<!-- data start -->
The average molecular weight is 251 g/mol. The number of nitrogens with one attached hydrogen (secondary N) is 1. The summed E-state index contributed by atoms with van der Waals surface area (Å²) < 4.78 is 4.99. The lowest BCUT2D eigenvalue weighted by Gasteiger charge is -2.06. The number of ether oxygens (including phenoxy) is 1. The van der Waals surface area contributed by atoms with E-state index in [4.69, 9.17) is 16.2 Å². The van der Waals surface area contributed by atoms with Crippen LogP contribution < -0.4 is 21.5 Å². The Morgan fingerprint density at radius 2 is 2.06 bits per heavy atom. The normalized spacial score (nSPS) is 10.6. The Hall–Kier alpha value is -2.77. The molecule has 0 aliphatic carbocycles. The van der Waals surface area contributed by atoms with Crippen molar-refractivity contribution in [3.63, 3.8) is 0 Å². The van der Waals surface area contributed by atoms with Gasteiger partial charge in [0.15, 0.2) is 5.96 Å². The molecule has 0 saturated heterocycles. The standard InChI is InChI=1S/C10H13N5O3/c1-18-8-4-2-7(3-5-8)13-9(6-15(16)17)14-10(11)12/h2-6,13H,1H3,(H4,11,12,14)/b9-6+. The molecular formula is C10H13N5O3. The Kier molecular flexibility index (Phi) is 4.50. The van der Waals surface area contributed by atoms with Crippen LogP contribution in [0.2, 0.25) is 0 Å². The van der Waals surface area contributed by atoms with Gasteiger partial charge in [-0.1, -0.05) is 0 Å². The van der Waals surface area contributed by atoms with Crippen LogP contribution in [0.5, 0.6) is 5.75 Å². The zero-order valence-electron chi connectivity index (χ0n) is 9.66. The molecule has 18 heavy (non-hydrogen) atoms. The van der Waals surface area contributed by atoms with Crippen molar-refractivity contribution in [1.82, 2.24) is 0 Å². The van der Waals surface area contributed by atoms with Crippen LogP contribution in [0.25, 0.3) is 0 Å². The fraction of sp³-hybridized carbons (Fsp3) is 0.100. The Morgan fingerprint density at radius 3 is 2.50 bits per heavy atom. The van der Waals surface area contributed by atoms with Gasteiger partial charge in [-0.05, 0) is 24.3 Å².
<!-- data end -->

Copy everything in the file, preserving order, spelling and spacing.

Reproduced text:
The average molecular weight is 251 g/mol. The number of nitrogens with one attached hydrogen (secondary N) is 1. The summed E-state index contributed by atoms with van der Waals surface area (Å²) < 4.78 is 4.99. The lowest BCUT2D eigenvalue weighted by Gasteiger charge is -2.06. The number of ether oxygens (including phenoxy) is 1. The van der Waals surface area contributed by atoms with E-state index in [4.69, 9.17) is 16.2 Å². The van der Waals surface area contributed by atoms with Crippen LogP contribution < -0.4 is 21.5 Å². The Morgan fingerprint density at radius 2 is 2.06 bits per heavy atom. The normalized spacial score (nSPS) is 10.6. The Hall–Kier alpha value is -2.77. The molecule has 0 aliphatic carbocycles. The van der Waals surface area contributed by atoms with Crippen molar-refractivity contribution in [3.63, 3.8) is 0 Å². The van der Waals surface area contributed by atoms with Gasteiger partial charge in [0.15, 0.2) is 5.96 Å². The molecule has 0 saturated heterocycles. The standard InChI is InChI=1S/C10H13N5O3/c1-18-8-4-2-7(3-5-8)13-9(6-15(16)17)14-10(11)12/h2-6,13H,1H3,(H4,11,12,14)/b9-6+. The molecular formula is C10H13N5O3. The Kier molecular flexibility index (Phi) is 4.50. The van der Waals surface area contributed by atoms with Crippen LogP contribution in [0.2, 0.25) is 0 Å². The van der Waals surface area contributed by atoms with Gasteiger partial charge in [-0.1, -0.05) is 0 Å². The van der Waals surface area contributed by atoms with Crippen LogP contribution in [0.5, 0.6) is 5.75 Å². The zero-order valence-electron chi connectivity index (χ0n) is 9.66. The molecule has 18 heavy (non-hydrogen) atoms. The van der Waals surface area contributed by atoms with Crippen molar-refractivity contribution in [1.82, 2.24) is 0 Å². The van der Waals surface area contributed by atoms with Crippen LogP contribution in [0.25, 0.3) is 0 Å². The fraction of sp³-hybridized carbons (Fsp3) is 0.100. The Morgan fingerprint density at radius 3 is 2.50 bits per heavy atom. The van der Waals surface area contributed by atoms with Gasteiger partial charge in [-0.05, 0) is 24.3 Å².